• Wright Whelan & Wagstaff (2009): appeals

  • Vrij & Mann (2001): police interview with murder suspect

  • DePaulo et al (2003): when moderated by strong motivation to succeed in lie

  • Not context specific

  • Head shakingF (1, 31)= 4.32, p=.046

  • Mann, Vrij & Bull (2006) police suspect interviews

  • Davis et al (2005) criminal suspect statements; non-verbal overdone/protesting too much -> Exaggerating behaviour in an attempt to appear credible?

  • Not context specific


An example of an honest appeal missing daughter

An example of an honest appeal: missing daughter

Cues related to honesty

Describe victim positively/expressions of love

References to norms of emotion/behaviour

Expressions of hope

(expressions of concern/pain)

Cues related to deception

Equivocation

Gaze aversion

Headshaking

(speech errors)


An example of an honest appeal

An example of an honest appeal

Verbal cues to honesty:

References to norms of emotion/behaviour

Positive descriptions/ expressions of love

Expressions of hope

(Concern for victim/expressions of pain)

We all miss her and love her very much/ / contact the police department / anybody who has any information / and whoever has children out there knows how much / / their child means to them / allow them to bring her home safely to us / Shaniya if you’re listening to daddy / I miss you so muchhoney and I’m waiting for you / I’m not gonna give up and you don’t give up eitherhoney


An example of an honest appeal1

An example of an honest appeal

Verbal cues to

deception:

equivocation

(Speech errors)

We all miss her and love her very much/ / contact the police department / anybody who has any information / and whoever has children out there knows how much / / their child means to them / allow them to bring her home safely to us / Shaniya if you’re listening to daddy / I miss you so much honey and I’m waiting for you / I’m not gonna give up and you don’t give up either honey


An example of a deceptive appeal missing wife

An example of a deceptive appeal: missing wife

Cues related to honesty

Describe victim positively/expressions of love

References to norms of emotion/behaviour

Expressions of hope

(expressions of concern/pain)

Cues related to deception

Equivocation

Gaze aversion

Headshaking

(speech errors)


An example of a deceptive appeal

An example of a deceptive appeal

Verbal cues to honesty:

References to norms of emotion/behaviour

Positive descriptions/ expressions of love

Expressions of hope

(Concern for victim/expressions of pain)

I woke at about eight / recognised that she hadn’t awakened me when she came home from running / um / but didn’t think much of it she often does that if I’m / tired or something she’ll just out of respect / I guess just let me sleep / um / and I often drive her to work today she wanted to drive herself

then I called her at about ten o’clock / to / just say hi see how she was doing and they told me she / / sorry

Unseen person: she never got to work

She she never made it in this morning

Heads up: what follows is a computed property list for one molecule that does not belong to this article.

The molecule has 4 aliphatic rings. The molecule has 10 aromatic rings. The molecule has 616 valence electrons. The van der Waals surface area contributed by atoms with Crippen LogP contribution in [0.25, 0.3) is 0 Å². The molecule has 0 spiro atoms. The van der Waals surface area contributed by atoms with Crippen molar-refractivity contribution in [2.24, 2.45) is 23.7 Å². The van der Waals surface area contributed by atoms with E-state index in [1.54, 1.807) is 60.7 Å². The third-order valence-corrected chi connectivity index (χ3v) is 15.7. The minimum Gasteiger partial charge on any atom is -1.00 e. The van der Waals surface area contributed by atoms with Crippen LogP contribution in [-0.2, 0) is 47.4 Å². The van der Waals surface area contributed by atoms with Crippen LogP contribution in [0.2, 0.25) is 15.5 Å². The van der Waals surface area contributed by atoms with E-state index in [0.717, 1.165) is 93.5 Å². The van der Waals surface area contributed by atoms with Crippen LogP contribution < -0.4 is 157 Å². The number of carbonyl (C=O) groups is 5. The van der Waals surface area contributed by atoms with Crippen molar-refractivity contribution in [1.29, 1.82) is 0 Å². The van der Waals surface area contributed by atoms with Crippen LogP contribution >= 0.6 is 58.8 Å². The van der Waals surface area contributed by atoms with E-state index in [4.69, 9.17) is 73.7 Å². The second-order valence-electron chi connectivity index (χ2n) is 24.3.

An example of a deceptive appeal1

An example of a deceptive appeal

Verbal cues to

deception:

Equivocation

(Speech errors)

I woke at about eight / recognised that she hadn’t awakened me when she came home from running / um / but didn’t think much of it she often does that if I’m / tired or something she’ll just out of respect / I guessjust let me sleep / um / and I often drive her to work today she wanted to drive herself

then I called her at about ten o’clock / to / just say hi see how she was doing and they told me she / / sorry

Unseen person: she never got to work

She shenever made it in this morning


Application case by case analyses

Application: Case by case analyses

Combining information from discriminatory cues to predict veracity

Question: is this person lying?

-> On how many cues do they score as we would expect a deceptive appealer to score?

Case 1

Case 2


Application case by case analyses1

Application: Case by case analyses

Case by case analyses

Deceptive appeals:

12 correctly classified(scored above 50% ‘hits’)

2 misclassified (scored below 50% ‘hits’)

2 unclassified(scored 50% ‘hits’)

Honest appeals:

13 correctly classified (scored below 50% ‘hits’)

2 misclassified (scored above 50% ‘hits’)

1 unclassified (scored 50% ‘hits’)

Total:

25 correctly classified

4 misclassified

3 unclassified

86% hit rate


Study 3 observer ratings of other behaviours

Study 3: observer ratings of other behaviours

  • Subjective ratings by untrained observers of other behaviours identified in Wright Whelan, Wagstaff & Wheatcroft (2011).

  • Summary of cues (IRR + discriminated deceptive/honest appeals):

  • Possible to reach useful consensus on subjective cues.

  • Untrained observers were able to distinguish genuine from fake emotion:

    deceptive appealershonest appealers

    fake emotiongenuinely sad, sad eyes

    fake facial expression genuine & heartfelt, urgency

    performancepersonal, expressive & involved

    voice quivering with emotion

  • Observers had negative personal reaction to liars

    deceptive appealershonest appealers

    dislike appealerfeel appealer’s pain

    no sympathy for appealerfeel sorry for appealer

  • Are people who tell this type of lie qualitatively different?

    deceptive appealershonest appealers

    unnaturalnormal

    creepyplausible

  • These cues didn’t improve accuracy in predicting deception when used with other verbal and non-verbal cues, but may be helpful in cases which are difficult to classify – current research


In conclusion

In conclusion

  • Some findings support previous research on cues to deception in high stake lies (equivocation, speech errors, headshaking, gaze aversion)

    -> may apply across high stake situations

  • Some findings previously uninvestigated and likely to be context specific (positive/love, hope, concern/pain). References to norms?

    When we only look for cues that are reliable across contexts, we may be missing valuable information that can help us make accurate credibility judgements within specific contexts

    -> Useful to identify cues that are reliable across contexts, and also cues that are reliable within contexts

  • Observer accuracy -> implications of using ecologically valid materials

  • Possible implications of some subjective cues: characteristics of deceivers, as well as their acts of deception -> type of person that tells high stake lies


  • Login